• Nick Punto, Athletics: Punto has a $2.75MM club option that will automatically vest if he spends fewer than 30 days on the disabled list, assistant GM David Forst told reporters at the time of the signing. Though Forst did add that there are other ways for Punto’s option to vest, the health route is no longer available. Punto was only activated yesterday — ten days into the September active roster expansion — after going on the DL on August 3rd. If the option doesn’t vest, the A’s have the choice of picking him up at $2.75MM or buying him out for $250K.
  • Rickie Weeks, Brewers: Weeks has an $11.5MM option that won’t be vesting, as he would have needed to total 600 PA in 2014 or 1,200 PA in 2013-14 and finish the season healthy. He has just 255 PAs on the season, so he’ll fall well shy of that mark. Weeks will also fall shy of reaching 400 PAs, which would have entitled him to a $1MM buyout of his option.
  • Jimmy Rollins, Phillies: Rollins’ option vested earlier this year when he reached 1,100 plate appearances over 2013-14. (He has also made 600 trips to bat in 2014, an independent basis for triggering the provision.) That clause, however, also required that he not finish the year on the disabled list, and Rollins left yesterday’s game with a hamstring injury. Word is that Rollins should be able to return, but with just three weeks left even a minor setback could well end his season. Nevertheless, Philadelphia would need to go out of its way to place him on the DL at this point, with active rosters expanded. And, in any event, the option would still vest if a mutually agreed-upon doctor deemed Rollins ready to start the 2015 season.
  • Dan Haren, Dodgers: Haren needs 180 innings to trigger a $10MM player option for the 2015 season. Heading into his scheduled outing this evening, he has already notched 162 frames. Haren should be in line for at least three more starts (including tonight’s) before the end of the month, and maybe another depending upon how the club approaches the last few games of the year. Having averaged 5.79 innings per start on the year, it will be incumbent on Haren to pitch his way to the option — especially in the midst of a playoff race and backed by a well-stocked bullpen.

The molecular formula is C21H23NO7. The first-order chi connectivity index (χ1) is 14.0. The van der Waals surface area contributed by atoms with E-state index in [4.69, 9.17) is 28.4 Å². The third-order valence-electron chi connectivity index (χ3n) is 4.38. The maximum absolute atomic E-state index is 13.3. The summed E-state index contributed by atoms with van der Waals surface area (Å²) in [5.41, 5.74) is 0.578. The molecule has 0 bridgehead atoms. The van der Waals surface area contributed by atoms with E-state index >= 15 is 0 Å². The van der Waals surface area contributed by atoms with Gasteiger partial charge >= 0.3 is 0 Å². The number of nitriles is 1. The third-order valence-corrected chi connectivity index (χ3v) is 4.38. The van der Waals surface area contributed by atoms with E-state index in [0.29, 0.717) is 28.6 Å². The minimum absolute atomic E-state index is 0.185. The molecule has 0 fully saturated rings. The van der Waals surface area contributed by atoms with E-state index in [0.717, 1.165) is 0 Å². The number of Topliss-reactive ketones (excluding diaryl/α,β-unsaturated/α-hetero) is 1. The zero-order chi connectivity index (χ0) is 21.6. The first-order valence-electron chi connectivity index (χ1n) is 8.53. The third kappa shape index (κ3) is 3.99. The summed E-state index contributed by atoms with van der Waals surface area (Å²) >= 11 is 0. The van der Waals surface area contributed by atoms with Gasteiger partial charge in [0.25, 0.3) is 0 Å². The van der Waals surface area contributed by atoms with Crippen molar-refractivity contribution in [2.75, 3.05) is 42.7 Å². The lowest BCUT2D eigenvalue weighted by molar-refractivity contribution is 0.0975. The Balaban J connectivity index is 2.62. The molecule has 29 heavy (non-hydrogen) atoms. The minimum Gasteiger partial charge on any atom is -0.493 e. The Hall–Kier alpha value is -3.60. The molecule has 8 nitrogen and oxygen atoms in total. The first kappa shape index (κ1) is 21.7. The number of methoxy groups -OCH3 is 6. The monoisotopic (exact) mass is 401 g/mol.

• Mike Adams, Phillies: Adams’ $6MM club option for 2015 would have vested with 60 innings pitched in 2014, but he’s obviously not going to get there with just 17 2/3 innings in the tank. Adams has thrown just 42 2/3 innings in his season-and-a-half with the Phils, and it seems highly unlikely that the team will pick him up at $6MM given his injury troubles. He should, however, be an attractive buy-low candidate given his general success when on the field.
  • Rafael Soriano, Nationals: Soriano’s $14MM club option vests with 120 games finished over 2013-14. While that always seemed a longshot, any realistic hope was snuffed out when Soriano lost his closing gig to Drew Storen, the man he replaced when he signed on with Washington. Whether or not Soriano makes it back into the 9th inning role over the next few weeks, he now sits at 104 games finished over the last two seasons, making it all but impossible for him to trigger the vesting provision. With the Nationals all but certain to decline their club option on Soriano, he should make for an interesting free agent to watch.
  • Kyuji Fujikawa, Cubs: The Cubs hoped that Fujikawa, one of the best relievers in Japanese history, would help to fortify their bullpen when they signed him to a two-year, $9.5MM contract in the 2012-13 offseason. Instead, both player and team received a hefty dose of bad luck when Fujikawa needed Tommy John surgery after just 12 innings last season. He has a vesting option based on games finished, but the 33-year-old has made it back for only 10 1/3 innings in 2014 and surely won’t be crossing that (unreported) threshold.
  • Sean Burnett, Angels: Burnett’s $4.5MM club option vests if he appears in a total of 110 games between 2013-14, but like Fujikawa, he’s been plagued by injury and has no chance of that happening. Burnett has appeared in just 16 games total over the past two seasons and underwent Tommy John surgery earlier this year. The Halos will certainly be paying the $500K buyout on his club option.
  • Scott Downs, White Sox: Downs had a $4MM vesting option that would have vested with 55 appearances, as MLBTR’s Tim Dierkes reported in June (via Twitter). Though he appeared to be headed in that direction earlier in the year, the White Sox cut bait with Downs and his then-6.08 ERA. He owns a 3.55 mark over 12 2/3 innings with the Royals — who signed him to a separate, minor-league deal — and has now thrown in 53 games, but the vesting clause is now a moot point.